once began as a small paper trade started in the back room of the old
Private Eye's offices, SULG Magazine went from being a
simple music monthly to one of the major local publications for
what's going on in Utah. The monthly mag has been celebrating its
19th year anniversary all month long, and to top it off
this weekend they previewed a short documentary for the public at
Brewvies and Red Light Books showcasing last year’s reuniting of
four local bands from the early days of SLUG’s incarnation.
--- I got a chance to pop into their main offices for some pictures, and an opportunity to chat with the magazine’s main editor and publisher on everything from her opinions on the local scenes, to her thoughts on the magazine’s impact over the years.
Gavin: Hey! Who are you?
Angela: My name is Angela Brown, I’m the Editor and Publisher of SLUG Magazine.
Gavin: Cool. The magazine is turning nineteen this year, how’s that feel?
Angela: Feels pretty damn good, actually. It’s quite a feat these days to have an independent publication last that long, let alone expand. We’ve been expanding a lot of the past year, we’ve actually just added sixteen pages within the past six months which is pretty exciting. And we’re increasing our distribution as well from 25,000 to 30,000. It’s exciting to see us grow when the anomaly across the nation is watching scenes go under hand over fist.
Gavin: For those unaware of the backroom creation of SLUG, give us a brief history of the magazine.
Angela: It was started in 1989 by a fellow named J.R. Rupple who just saw a way for it to work. He was friends with John Saltas, the guy who stared City Weekly, And it was started in the back room of The Private Eye which is what the Weekly used to be called. John helped J.R. learn all the computer programs and desktop publishing and those sorts of things to help create the magazine, and then he got a job part-time at a printing press and was able to get a really good deal on printing. J.R. was also in a couple of local bands and saw a void of coverage on local music. Of course the dailies wouldn’t touch it, and the Private Eye would cover it a little bit but they were just starting out, they only had a few pages and didn’t have a lot of space to dedicate to local music. So he just saw an empty void and decided to fill it. J.R. ran it for about six years until he received a position with a touring band called The Jackmormons, they later received a record contract and decided to tour the world and eventually moved to Portland, so he had a successful music career that way. He then passed on the magazine to his advertisers at the time, a fellow by the name of Gianni Ellefsen who was running a guitar shop at the time called Guitar Gallery. And he ran it for another six years, during which I started working for him on the magazine. Then he moved on and I took it over from him seven years ago.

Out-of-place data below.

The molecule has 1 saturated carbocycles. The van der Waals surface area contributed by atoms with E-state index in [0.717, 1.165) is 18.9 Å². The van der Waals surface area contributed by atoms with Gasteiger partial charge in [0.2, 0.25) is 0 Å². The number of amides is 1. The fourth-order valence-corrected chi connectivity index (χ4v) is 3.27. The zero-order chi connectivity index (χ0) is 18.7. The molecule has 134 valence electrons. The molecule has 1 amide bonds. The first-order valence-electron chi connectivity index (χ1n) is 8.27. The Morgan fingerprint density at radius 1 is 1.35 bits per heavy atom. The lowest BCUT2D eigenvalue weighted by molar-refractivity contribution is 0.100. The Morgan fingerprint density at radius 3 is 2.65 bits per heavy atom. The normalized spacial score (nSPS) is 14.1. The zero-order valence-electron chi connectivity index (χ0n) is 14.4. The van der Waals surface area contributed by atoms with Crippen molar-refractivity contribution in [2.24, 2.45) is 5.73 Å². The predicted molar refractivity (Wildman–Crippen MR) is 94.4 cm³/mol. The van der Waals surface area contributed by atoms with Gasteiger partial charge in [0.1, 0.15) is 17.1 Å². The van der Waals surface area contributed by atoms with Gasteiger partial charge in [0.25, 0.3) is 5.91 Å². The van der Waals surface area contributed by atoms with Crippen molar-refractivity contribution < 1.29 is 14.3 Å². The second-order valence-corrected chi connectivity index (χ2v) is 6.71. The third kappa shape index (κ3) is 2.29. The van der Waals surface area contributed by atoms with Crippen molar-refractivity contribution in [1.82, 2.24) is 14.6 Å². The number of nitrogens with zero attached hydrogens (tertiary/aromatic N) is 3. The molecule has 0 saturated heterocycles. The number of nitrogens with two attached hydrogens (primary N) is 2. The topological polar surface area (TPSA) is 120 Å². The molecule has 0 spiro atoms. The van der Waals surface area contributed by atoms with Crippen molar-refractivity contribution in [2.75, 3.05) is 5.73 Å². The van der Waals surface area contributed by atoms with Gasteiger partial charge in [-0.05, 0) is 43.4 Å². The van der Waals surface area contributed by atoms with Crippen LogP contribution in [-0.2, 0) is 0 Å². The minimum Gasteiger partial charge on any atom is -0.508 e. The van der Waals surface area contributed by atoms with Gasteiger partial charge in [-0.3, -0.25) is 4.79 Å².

Gavin: There have been a lot of local magazines that have come and gone over the years. The one that comes to mind for me at least is Grid Magazine, where it had a great start and then just kind of burned out. What do you think has kept SLUG going for so long?
Angela:You know, Grid is a little bit of a different story, in a sense that it was funded and backed by X96 at the time, so they had mom and pop paying for the bills. That was actually a fantastic publication; I did photography for them and worked in the industry as a photographer and writer for years. So I’ve been involved with almost every local publication from the past ten years. I think one of the reasons SLUG has lasted so long harkens back to that niche, it covers everything on the underground here. The underground itself has been very strong because of that rebellion against the conservative culture here, and there’s always been a need for that and a market for that as well. So SLUG just slid in there as that alternative rebellious culture continues to grow and becomes more mainstream and more accepted. So that’s why our market has become so strong. Also I think we’ve had a lot of loyal advertisers who have just stuck with us throughout the years and wanna see SLUG survive and succeed, because they appreciate what we’ve done for them over the years. And most of them are independent businesses here in Salt Lake City.
Gavin: Do you feel like there’s a sibling rivalry between you, City Weekly, and In Magazine? Or do you feel more like it’s three separate audiences and you all do well on your own?
Angela: You know, we tend to stay out of the rivalry, in fact we like to call all the independents our friends here, even though In isn’t really independent since they are backed by the NAC. However, the current editor Amy Spencer, she started her writing career for me about seven years ago. And she has worked her way up to being the Editor over there and I’m really proud of her and I think that’s fantastic, we actually try to keep in touch and stay on good terms. We share writers, and we actually also share writers with City Weekly, I had a lunch with John Saltas the other day and try to keep on really good terms as well. I don’t consider them our competition, I think there is crossover with our readers and that’s not a bad thing. But we like to stay on friendly terms with those guys and we really respect what they’re doing. We do feel what we’re doing is more edgy and more progressive and has a larger risk, which does bring some fires we have to put out but there’s a lot higher risk factors when you’re willing to cover things that City Weekly can’t because of who they are and In can’t because of who they are.
Gavin: I’ve noticed over the years you don’t have full-time hired on writers like most publications do. Do you think that helps SLUG out and keeps it fresher, or do you think that puts it in danger sometimes that you don’t have a guaranteed staff to write stuff?
Angela: It’s a Catch 22.It definitely makes my job as Editor more difficult, constantly having a revolving door of writers coming in and out. And yeah, some of them eventually do become a little entitled and believe that they do deserve money, but it’s just something we cannot do. It’s always been a part of my plan eventually; I’d love to pay our writers, even if it’s only $5 per story. But they get paid in other ways through CD’s and covering concerts, and then there are a lot of things that are priceless like interviewing your heroes, that kind of thing we can do for them. Accomplish dreams they may have had in their youth. But one thing that is a plus about having a volunteer staff is that it weeds out all the people who are just in it for scene points or in it just for glory or just to see their name in print. You really do have to be dedicated and believe in the magazine and the scene that we’re creating and maintaining. It is a lot of hard work and there’s other kinds of gratification that comes from that hard work, but if you’re looking to get rich at SLUG then this is the wrong place for you.